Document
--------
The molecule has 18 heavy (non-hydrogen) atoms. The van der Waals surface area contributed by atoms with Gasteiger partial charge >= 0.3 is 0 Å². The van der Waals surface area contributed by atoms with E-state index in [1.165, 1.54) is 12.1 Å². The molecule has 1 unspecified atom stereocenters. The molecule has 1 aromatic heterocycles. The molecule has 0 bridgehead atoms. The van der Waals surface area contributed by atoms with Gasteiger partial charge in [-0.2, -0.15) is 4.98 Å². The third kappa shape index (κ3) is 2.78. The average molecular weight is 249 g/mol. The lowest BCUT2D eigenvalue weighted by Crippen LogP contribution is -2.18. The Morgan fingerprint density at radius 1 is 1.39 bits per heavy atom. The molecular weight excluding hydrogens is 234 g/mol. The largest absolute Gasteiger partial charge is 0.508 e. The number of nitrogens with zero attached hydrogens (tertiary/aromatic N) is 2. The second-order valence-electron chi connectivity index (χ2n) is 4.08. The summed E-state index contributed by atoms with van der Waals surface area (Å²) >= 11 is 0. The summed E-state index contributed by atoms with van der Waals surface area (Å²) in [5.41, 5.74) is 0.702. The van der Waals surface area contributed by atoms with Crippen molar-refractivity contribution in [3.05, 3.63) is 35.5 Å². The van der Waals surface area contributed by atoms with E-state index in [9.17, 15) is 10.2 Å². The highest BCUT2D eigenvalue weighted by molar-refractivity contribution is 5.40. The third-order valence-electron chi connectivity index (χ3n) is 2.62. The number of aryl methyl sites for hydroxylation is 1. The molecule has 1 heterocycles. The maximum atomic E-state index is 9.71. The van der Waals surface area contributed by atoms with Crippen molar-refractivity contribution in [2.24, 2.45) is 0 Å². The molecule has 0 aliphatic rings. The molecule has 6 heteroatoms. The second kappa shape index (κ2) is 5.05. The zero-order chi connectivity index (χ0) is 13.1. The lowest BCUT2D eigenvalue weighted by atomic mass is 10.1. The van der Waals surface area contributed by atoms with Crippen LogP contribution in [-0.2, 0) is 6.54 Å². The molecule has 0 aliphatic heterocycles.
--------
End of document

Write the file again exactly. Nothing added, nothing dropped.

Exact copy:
The molecule has 18 heavy (non-hydrogen) atoms. The van der Waals surface area contributed by atoms with Gasteiger partial charge >= 0.3 is 0 Å². The van der Waals surface area contributed by atoms with E-state index in [1.165, 1.54) is 12.1 Å². The molecule has 1 unspecified atom stereocenters. The molecule has 1 aromatic heterocycles. The molecule has 0 bridgehead atoms. The van der Waals surface area contributed by atoms with Gasteiger partial charge in [-0.2, -0.15) is 4.98 Å². The third kappa shape index (κ3) is 2.78. The average molecular weight is 249 g/mol. The lowest BCUT2D eigenvalue weighted by Crippen LogP contribution is -2.18. The Morgan fingerprint density at radius 1 is 1.39 bits per heavy atom. The molecular weight excluding hydrogens is 234 g/mol. The largest absolute Gasteiger partial charge is 0.508 e. The number of nitrogens with zero attached hydrogens (tertiary/aromatic N) is 2. The second-order valence-electron chi connectivity index (χ2n) is 4.08. The summed E-state index contributed by atoms with van der Waals surface area (Å²) >= 11 is 0. The summed E-state index contributed by atoms with van der Waals surface area (Å²) in [5.41, 5.74) is 0.702. The van der Waals surface area contributed by atoms with Crippen molar-refractivity contribution in [3.05, 3.63) is 35.5 Å². The van der Waals surface area contributed by atoms with E-state index in [9.17, 15) is 10.2 Å². The highest BCUT2D eigenvalue weighted by molar-refractivity contribution is 5.40. The third-order valence-electron chi connectivity index (χ3n) is 2.62. The number of aryl methyl sites for hydroxylation is 1. The molecule has 1 heterocycles. The maximum atomic E-state index is 9.71. The van der Waals surface area contributed by atoms with Crippen molar-refractivity contribution in [2.24, 2.45) is 0 Å². The molecule has 0 aliphatic rings. The molecule has 6 heteroatoms. The second kappa shape index (κ2) is 5.05. The zero-order chi connectivity index (χ0) is 13.1. The lowest BCUT2D eigenvalue weighted by atomic mass is 10.1. The van der Waals surface area contributed by atoms with Crippen LogP contribution in [-0.2, 0) is 6.54 Å². The molecule has 0 aliphatic heterocycles.